The dust, odor, noise, and heat from Hong Kong’s numerous building sites are frequently “unbearable” for many of the city’s residents, especially during the city’s hot, humid summer.
“It doesn’t matter if it’s winter or summer,” Dorothy Wong, 28, said. “It’s dirty and smells like diesel. And they’re so loud that I generally have to shield my ears as I walk by. It’s difficult to avoid them in Hong Kong due to the city’s density.”
Aside from being an annoyance to city dwellers, machinery and fuel consumption on construction sites contribute to air pollution in the form of nitrogen oxides and particulate matter, which can harm the heart and lungs after extended exposure.
Building and construction is a highly polluting industry, accounting for approximately 39% of global energy-related CO2 emissions. While there is no data on how much construction sites contribute to overall emissions, one study of a building complex in Korea discovered that on-site construction generated 4.2 percent of total emissions.
The industry’s reliance on carbon-emitting diesel generators to operate energy-hungry devices like tower cranes is part of the problem. As a result, Hong Kong’s leading developer Gammon Construction began experimenting with lithium-ion batteries as a greener power source in 2019.
Instead of fuel, use electricity.
Each Enertainer, as the battery systems manufactured by local company Ampd Energy are known, has the potential to replace two diesel generators that would power four tower cranes, reducing on-site carbon emissions by more than 80%.
“A [diesel] generator in Hong Kong that drives a crane would emit roughly 140 tonnes of carbon per year,” said Ampd’s chief operating officer, Julian de Jonquieres. “However, the power required to charge our Enertainers would be around 25 tonnes.”
Since then, Gammon Construction has deployed storage systems encased in unassuming white metal boxes to power heavy gear at seven of its sites. And, as cities’ populations and demand for new structures expand, the search for novel solutions to clean up construction sites intensifies, with cities at the forefront.
Cities are at the forefront of green building.
In 2019, Oslo, Norway’s capital, pioneered what it claims is the world’s first zero-emissions building site by converting a busy thoroughfare into a pedestrian zone using mostly electric gear.
According to municipal officials, the move from fossil fuel-powered equipment saved 35,000 litres (9,246 gallons) of diesel and 92,500 kilogrammes (203,930 pounds) of carbon emissions.
Oslo, along with Los Angeles, Budapest, and Mexico City, has vowed to reduce emissions by at least half for all new buildings and infrastructure projects by 2030, as well as to use solely zero-emissions construction gear by 2025.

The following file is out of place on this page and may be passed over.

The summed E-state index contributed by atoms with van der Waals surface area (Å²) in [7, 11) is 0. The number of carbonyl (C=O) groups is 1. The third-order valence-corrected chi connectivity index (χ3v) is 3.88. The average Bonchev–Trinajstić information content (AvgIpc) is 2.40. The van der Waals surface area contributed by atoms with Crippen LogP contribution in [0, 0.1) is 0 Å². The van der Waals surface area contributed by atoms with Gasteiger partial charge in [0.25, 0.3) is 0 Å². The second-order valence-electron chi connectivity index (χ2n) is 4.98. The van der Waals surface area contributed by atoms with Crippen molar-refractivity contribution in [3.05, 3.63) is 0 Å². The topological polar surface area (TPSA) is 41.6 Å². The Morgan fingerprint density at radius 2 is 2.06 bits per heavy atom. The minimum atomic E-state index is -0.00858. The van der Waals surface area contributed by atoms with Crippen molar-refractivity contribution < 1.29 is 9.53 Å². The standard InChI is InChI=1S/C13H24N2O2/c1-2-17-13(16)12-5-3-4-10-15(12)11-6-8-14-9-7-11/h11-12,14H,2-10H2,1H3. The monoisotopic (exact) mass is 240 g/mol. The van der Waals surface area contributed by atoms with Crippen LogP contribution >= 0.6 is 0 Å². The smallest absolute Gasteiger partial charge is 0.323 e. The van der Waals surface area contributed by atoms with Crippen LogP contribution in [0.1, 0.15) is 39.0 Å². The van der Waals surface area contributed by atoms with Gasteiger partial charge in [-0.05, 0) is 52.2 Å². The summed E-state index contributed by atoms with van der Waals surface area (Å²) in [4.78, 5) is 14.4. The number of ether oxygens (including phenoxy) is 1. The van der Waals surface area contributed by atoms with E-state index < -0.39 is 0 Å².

In comparison to other cities, Oslo’s transition is slightly simpler because it generates 98 percent of its electricity from renewable sources such as hydropower. Still, according to Nils Gelting Andresen, who works with the city’s climate office, sourcing fossil fuel-free machinery and assuring a steady power supply has been difficult.
New tender requirements that encourage building sites to use zero-emissions materials, as well as city support for machinery that operates on sustainable biofuels, electricity, or district heating, might be beneficial. However, according to Gelting Andresen, a global drive for green building sites is required to feed demand for such equipment.
The look for alternatives
Wacker Neuson is one manufacturer attempting to address the thus far modest demand for green machinery. Since 2015, they have been manufacturing electric construction equipment in Germany, including excavators, wheel loaders, and battery-powered rammers.
According to the firm, “almost all of our zero-emission devices are battery-powered and can work independently of the power grid.”
Between September 2020 and February 2021, the Danish capital Copenhagen reduced carbon emissions from construction equipment by 85 percent on its first emissions-free site by using Wacker Neuson electric technology.
However, making the switch is costly. According to Christina Schulin-Zeuthen, manager of the city’s building department, hydrogenated vegetable oil (HVO) diesel is 50% more expensive than standard diesel. “And greater electrified gear has proven to be more expensive,” Schulin-Zeuthen told DW. “Hopefully, prices will fall as the industry shifts toward more environmentally friendly options.”
Construction sites are only the beginning.
Construction sites are only one source of emissions from the construction industry. Making cement, the world’s major building material is a resource and energy-intensive process that accounts for around 8% of worldwide CO2 emissions.
Building operations, such as lighting, heating, and cooling, account for around 28 percent of world emissions.
According to Albert Chan, a professor at the Department of Building and Real Estate at Hong Kong Polytechnic University, cleaning up the construction period of a building is vital, but it cannot end there.
“In the area of sustainability, the operating phase is viewed more crucial and challenging in guaranteeing the long-term sustainability of buildings throughout their lives,” Chan explained.
Nonetheless, Chan believes that emissions-free construction sites might be a driving force in cleaning up the construction sector, and that sustainable technology would “lead to a worldwide shift.”
Change cannot come fast enough for city dwellers in places like Hong Kong.
“It would be excellent for construction businesses to eliminate the excess heat and dust that building sites emit,” Wong added. “But I know it’s going to be extremely difficult.”
CEOforLIFE – We promote life. We support the SDGs.